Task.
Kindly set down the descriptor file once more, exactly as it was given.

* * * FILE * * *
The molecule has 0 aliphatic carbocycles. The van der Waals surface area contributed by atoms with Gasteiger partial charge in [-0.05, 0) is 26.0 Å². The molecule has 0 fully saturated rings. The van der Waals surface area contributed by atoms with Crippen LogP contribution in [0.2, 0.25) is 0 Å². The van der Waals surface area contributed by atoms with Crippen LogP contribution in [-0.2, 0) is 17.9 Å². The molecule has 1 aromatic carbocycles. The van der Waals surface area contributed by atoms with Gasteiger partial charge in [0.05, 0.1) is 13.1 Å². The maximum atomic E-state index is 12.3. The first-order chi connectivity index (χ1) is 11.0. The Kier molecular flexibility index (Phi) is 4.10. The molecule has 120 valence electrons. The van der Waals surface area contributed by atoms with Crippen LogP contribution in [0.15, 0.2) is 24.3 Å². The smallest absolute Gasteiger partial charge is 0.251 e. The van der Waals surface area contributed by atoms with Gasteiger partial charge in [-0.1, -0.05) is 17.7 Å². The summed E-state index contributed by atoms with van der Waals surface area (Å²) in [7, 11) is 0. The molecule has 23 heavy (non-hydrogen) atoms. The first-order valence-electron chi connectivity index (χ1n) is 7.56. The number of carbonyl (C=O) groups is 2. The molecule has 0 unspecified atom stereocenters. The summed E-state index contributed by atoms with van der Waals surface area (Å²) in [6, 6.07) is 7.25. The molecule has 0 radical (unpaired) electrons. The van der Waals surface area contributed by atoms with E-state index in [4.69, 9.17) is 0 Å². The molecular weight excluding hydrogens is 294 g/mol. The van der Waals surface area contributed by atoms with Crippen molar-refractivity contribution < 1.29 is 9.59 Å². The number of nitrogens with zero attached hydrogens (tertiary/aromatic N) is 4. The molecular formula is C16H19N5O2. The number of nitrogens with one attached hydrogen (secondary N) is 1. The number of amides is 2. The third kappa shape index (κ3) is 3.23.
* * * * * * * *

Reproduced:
The molecule has 0 aliphatic carbocycles. The van der Waals surface area contributed by atoms with Gasteiger partial charge in [-0.05, 0) is 26.0 Å². The molecule has 0 fully saturated rings. The van der Waals surface area contributed by atoms with Crippen LogP contribution in [0.2, 0.25) is 0 Å². The van der Waals surface area contributed by atoms with Crippen LogP contribution in [-0.2, 0) is 17.9 Å². The molecule has 1 aromatic carbocycles. The van der Waals surface area contributed by atoms with Gasteiger partial charge in [0.05, 0.1) is 13.1 Å². The maximum atomic E-state index is 12.3. The first-order chi connectivity index (χ1) is 11.0. The Kier molecular flexibility index (Phi) is 4.10. The molecule has 120 valence electrons. The van der Waals surface area contributed by atoms with Crippen LogP contribution in [0.15, 0.2) is 24.3 Å². The smallest absolute Gasteiger partial charge is 0.251 e. The van der Waals surface area contributed by atoms with Gasteiger partial charge in [-0.1, -0.05) is 17.7 Å². The summed E-state index contributed by atoms with van der Waals surface area (Å²) in [7, 11) is 0. The molecule has 23 heavy (non-hydrogen) atoms. The first-order valence-electron chi connectivity index (χ1n) is 7.56. The number of carbonyl (C=O) groups is 2. The molecule has 0 unspecified atom stereocenters. The summed E-state index contributed by atoms with van der Waals surface area (Å²) in [6, 6.07) is 7.25. The molecule has 0 radical (unpaired) electrons. The van der Waals surface area contributed by atoms with E-state index in [4.69, 9.17) is 0 Å². The molecular weight excluding hydrogens is 294 g/mol. The van der Waals surface area contributed by atoms with Crippen molar-refractivity contribution < 1.29 is 9.59 Å². The number of nitrogens with zero attached hydrogens (tertiary/aromatic N) is 4. The molecular formula is C16H19N5O2. The number of nitrogens with one attached hydrogen (secondary N) is 1. The number of amides is 2. The third kappa shape index (κ3) is 3.23.